American workers fed up with stalled wages

Office worker
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It's been awhile since most American workers have seen a decent raise. And a lot of them are getting fed up.

As the government's monthly employment data continue to show a sustained pickup in hiring, the pool of jobless workers on the sidelines—ready to take whatever pay they can get—has been shrinking. When labor markets tighten, and there are fewer jobless candidates for each new position, Economics 101 suggests that wages should start rising.

Judging from the latest monthly wage data, workers looking for a raise may be disappointed.

Read More Job growth jumps but wages fall; rate down to 5.6%

American employers expanded their payrolls by roughly a quarter million new jobs last month, capping a year that saw overall employment levels rising by nearly 3 million. That's the best annual showing since the end of the Go-Go '90s.

But economic growth underlying that payroll expansion has yet to translate into economic benefits for workers. Even as the jobless rate fell to 5.6 percent, employers felt little need to boost wages to fill new positions or keep their existing workers happy. Adjusted for inflation, hourly earnings actually fell 0.2 percent in December from the previous month, and November's gain was cut in half to 0.2 percent. Hourly wages ended 2014 just 1.7 percent higher than a year earlier.

That's a lot less than the 3 to 5 percent raise that roughly half of those surveyed by job site Glassdoor say they're expecting this year. About a third of those counting on a bigger paycheck said they'd look for a new job if they don't get it. In a separate survey commissioned by job site CareerBuilder, 2 in 5 workers said they didn't get a raise last year, and half of them plan to find a new job this year.

It's not hard to see why many American workers are ready to bolt for a better paycheck. Their productivity continues to risethanks to everything from factory automation to round-the-clock communications. But for more than a decade, that added output has cost employers little in the way of higher wages.

The gain in productivity has helped boost profits and push stock prices higher, but done little to increase wages.

That may help explain why workers fed up with longer days and after-hours emailswith nothing to show for in their paychecksmay be ready to start looking for a new job.

Job seekers are also emboldened by the faster pace of hiring and a drop in the unemployment rate, which has boosted confidence among many workers. Just 13 percent of workers surveyed by Glassdoor said they're afraid of getting laid off in the next six months. That's half the share who feared layoffs at the end of the Great Recession.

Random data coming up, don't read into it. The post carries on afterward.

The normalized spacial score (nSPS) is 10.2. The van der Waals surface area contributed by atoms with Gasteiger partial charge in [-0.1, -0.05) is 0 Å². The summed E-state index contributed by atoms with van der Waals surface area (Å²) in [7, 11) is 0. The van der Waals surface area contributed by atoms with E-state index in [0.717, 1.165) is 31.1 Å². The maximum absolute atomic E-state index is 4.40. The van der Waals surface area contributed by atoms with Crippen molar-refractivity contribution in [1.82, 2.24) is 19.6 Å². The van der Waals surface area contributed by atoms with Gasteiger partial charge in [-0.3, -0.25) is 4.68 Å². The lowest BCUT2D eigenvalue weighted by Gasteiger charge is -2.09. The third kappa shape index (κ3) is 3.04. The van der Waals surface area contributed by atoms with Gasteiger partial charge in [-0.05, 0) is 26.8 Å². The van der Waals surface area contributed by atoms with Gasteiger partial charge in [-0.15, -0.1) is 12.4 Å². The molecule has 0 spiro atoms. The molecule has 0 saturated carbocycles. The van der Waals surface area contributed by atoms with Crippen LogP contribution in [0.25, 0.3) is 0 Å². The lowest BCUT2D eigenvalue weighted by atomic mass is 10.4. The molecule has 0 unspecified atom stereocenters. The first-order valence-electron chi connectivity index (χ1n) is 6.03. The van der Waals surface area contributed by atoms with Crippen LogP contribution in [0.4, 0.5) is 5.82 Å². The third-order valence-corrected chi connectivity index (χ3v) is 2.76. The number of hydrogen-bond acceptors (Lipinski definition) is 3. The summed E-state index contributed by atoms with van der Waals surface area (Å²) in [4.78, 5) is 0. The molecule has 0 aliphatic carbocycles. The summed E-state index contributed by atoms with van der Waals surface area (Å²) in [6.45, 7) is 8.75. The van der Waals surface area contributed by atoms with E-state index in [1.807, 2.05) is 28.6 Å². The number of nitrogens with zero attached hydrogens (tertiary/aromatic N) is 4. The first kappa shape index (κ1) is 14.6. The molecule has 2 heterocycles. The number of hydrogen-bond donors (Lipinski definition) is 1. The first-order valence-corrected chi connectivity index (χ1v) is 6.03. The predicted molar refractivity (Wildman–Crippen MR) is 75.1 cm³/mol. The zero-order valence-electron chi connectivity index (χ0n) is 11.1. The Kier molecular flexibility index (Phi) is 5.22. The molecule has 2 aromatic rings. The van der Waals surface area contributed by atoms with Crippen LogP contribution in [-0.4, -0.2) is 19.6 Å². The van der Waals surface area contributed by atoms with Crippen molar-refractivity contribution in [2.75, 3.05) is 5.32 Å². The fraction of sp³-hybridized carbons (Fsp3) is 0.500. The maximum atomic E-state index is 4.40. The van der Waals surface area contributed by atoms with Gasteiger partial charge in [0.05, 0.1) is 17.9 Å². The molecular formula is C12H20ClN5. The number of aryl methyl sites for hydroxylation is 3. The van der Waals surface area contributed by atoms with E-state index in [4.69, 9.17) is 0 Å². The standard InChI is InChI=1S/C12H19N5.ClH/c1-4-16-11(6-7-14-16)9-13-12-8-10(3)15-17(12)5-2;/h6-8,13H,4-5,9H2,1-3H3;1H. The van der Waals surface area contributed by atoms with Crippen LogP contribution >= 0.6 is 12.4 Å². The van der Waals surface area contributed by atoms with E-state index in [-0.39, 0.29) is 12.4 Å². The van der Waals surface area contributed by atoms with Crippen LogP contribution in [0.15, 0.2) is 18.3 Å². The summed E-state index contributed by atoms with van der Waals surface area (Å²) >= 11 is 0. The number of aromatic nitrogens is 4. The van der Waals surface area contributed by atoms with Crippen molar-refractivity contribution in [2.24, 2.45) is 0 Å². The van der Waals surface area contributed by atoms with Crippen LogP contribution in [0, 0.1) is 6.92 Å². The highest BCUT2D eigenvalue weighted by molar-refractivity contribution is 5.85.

If the unemployment rate continues to fall, some candidates for hard-to-fill positions will have a stronger bargaining position as the job market continues to tighten.

"Skilled workers will have more leverage this year as the competition for labor becomes more intense across a variety of job functions," said Rosemary Haefner, head of human resources at CareerBuilder. "Employers expect to increase salaries on initial job offers in 2015 and may be more willing to negotiate other perks such as flexible work arrangements."

It's been awhile since workers had much leverage when it comes to wages. A lot depends on your occupation, industry and gender. Women's wages still lag those of their male counterparts in most industries and occupations, though wage gains for men have barely kept up with inflation since the Great Recession.

Wages aren't the only gripe American workers have with their current job.

Half of those surveyed by CareerBuilder said they feel like they just have a job, not a career. The sentiment is felt most by younger workers (ages 18 to 24), two-thirds of whom lack a career path. Across all ages, a quarter of workers who feel careerless plan to find a new employer this year.

Workers said they have lots of other reasons to start looking for a new place to work. Nearly 1 in 4 said they feel underemployed; 1 in 5 feel undertrained; a quarter feel overlooked; another quarter said they're stuck with no chance for promotion; a third rated their boss' performance as "poor" or "fair,"; and 1 in 6 said they're not happy with their work-life balance.

Employers looking to keep these restless workers on their payrolls—or hire them for new positions—will likely have to come up with a better salary. But job seekers are also factoring other considerations before they decide to jump ship, according to CareerBuilder's survey.

That list includes job stability (65 percent), location (57 percent), affordable benefits (55 percent), good work culture (46 percent), flexible schedules (40 percent) and chances for promotion (39 percent).

Other perks cited by prospective candidates were half-day Fridays (40 percent), on-site fitness center (22 percent), daily catered lunch (21 percent), massages (16 percent) and a dress code that allows jeans (15 percent).